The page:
I wonder, though, how to apply this concept throughout my life and not just in a few hard-earned places. In my relationship, for instance, I fall back on old myths and stories about who we are and how our marriage is plagued by seemingly insurmountable problems. I see him as he has been, not as a person who he is right now, someone who is also trying (I think) to make things better, even if he's going about it in a different way than I am. I don't always (ever?) see him for him. I see him as I believe him to be.

In my academic writing, I berate myself for being a terrible scholar. I tell myself, in that mumbling interior voice, that I have no new ideas, that I never really did, and that I should settle for being just a teacher because that's what I'm good at. The worst version of this story goes like this: Rachael, you're really good at asking provocative questions of other people and at nodding your head and making supportive noises at the right time, but you're not really very smart at all. You're pretending to be smart--and you're totally getting away with it--but there's no real intellect behind that pretense. It's a good thing you're a good actor in the classroom. This is a terrible story to tell oneself. Why cannot I not give myself credit when it's due? Why do I persist in seeing the myth of my academic self and not the actual flawed but fully interesting scholar and teacher that I probably am?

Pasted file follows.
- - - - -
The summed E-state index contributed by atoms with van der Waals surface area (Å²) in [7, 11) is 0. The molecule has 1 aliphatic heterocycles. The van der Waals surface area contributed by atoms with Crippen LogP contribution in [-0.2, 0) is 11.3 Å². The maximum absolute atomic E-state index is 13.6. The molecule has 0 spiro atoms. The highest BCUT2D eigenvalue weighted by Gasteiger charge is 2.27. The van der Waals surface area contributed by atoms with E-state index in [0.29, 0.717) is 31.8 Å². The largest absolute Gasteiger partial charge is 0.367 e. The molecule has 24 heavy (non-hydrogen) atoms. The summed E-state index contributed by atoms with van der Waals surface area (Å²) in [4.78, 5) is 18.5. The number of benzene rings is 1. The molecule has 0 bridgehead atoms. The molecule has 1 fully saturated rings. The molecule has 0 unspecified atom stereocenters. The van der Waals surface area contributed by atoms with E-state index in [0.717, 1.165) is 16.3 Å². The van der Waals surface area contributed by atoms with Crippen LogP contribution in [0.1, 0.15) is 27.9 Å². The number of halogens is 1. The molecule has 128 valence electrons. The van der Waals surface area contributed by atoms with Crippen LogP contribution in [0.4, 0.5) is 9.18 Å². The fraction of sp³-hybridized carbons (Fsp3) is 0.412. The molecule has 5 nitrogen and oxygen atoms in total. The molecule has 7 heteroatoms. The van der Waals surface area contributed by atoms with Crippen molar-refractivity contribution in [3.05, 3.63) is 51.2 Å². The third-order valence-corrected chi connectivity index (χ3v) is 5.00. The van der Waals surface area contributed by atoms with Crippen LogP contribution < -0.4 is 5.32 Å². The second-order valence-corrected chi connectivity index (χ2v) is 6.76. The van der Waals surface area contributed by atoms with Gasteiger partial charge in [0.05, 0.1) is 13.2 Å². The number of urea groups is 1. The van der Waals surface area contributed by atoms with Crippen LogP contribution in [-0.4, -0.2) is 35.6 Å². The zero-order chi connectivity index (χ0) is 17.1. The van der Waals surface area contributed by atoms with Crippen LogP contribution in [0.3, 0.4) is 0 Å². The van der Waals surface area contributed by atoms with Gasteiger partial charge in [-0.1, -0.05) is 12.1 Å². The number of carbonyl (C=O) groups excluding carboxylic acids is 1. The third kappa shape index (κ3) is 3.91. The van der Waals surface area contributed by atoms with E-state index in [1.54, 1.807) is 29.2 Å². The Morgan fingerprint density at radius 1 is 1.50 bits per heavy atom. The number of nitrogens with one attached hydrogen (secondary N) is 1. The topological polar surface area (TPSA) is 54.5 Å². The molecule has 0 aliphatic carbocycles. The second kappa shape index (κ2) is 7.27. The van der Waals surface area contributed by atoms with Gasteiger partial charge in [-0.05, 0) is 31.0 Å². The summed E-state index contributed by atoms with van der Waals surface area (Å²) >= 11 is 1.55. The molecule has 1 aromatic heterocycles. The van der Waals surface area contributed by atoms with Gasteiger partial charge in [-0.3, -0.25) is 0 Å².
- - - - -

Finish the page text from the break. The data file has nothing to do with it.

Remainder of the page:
. . . .

Just got back from teaching.  I don't know if I was just "off" today or if they were genuinely unmoved by this poem, but I had a really hard time getting discussion going about this Rich poem. Sigh. It wasn't a total wash--one student came up at the end of class and told me that she'll be writing a response paper about it because even though she didn't get it when she first read it, now she thinks she has something worthwhile to say. That's a bit of success, right? I'll take it.

1 comment:

  1. Thought-provoking. I definitely feel the same way professionally. I used to say, when friends would remark upon my success, that is was all a "house of cards" and soon somebody would figure me out--which is such a horrible thing to think about myself. I often feel like I'm good at analyzing and critiquing others' science, and of maker minor deviations from past work, but not very original on my own. I have to remind myself that science is about building on what's known and expanding it.
    I think your students just need to think about it some more. I didn't actually think much about the original poem until reading through the rest of your post and chewing on it for a while.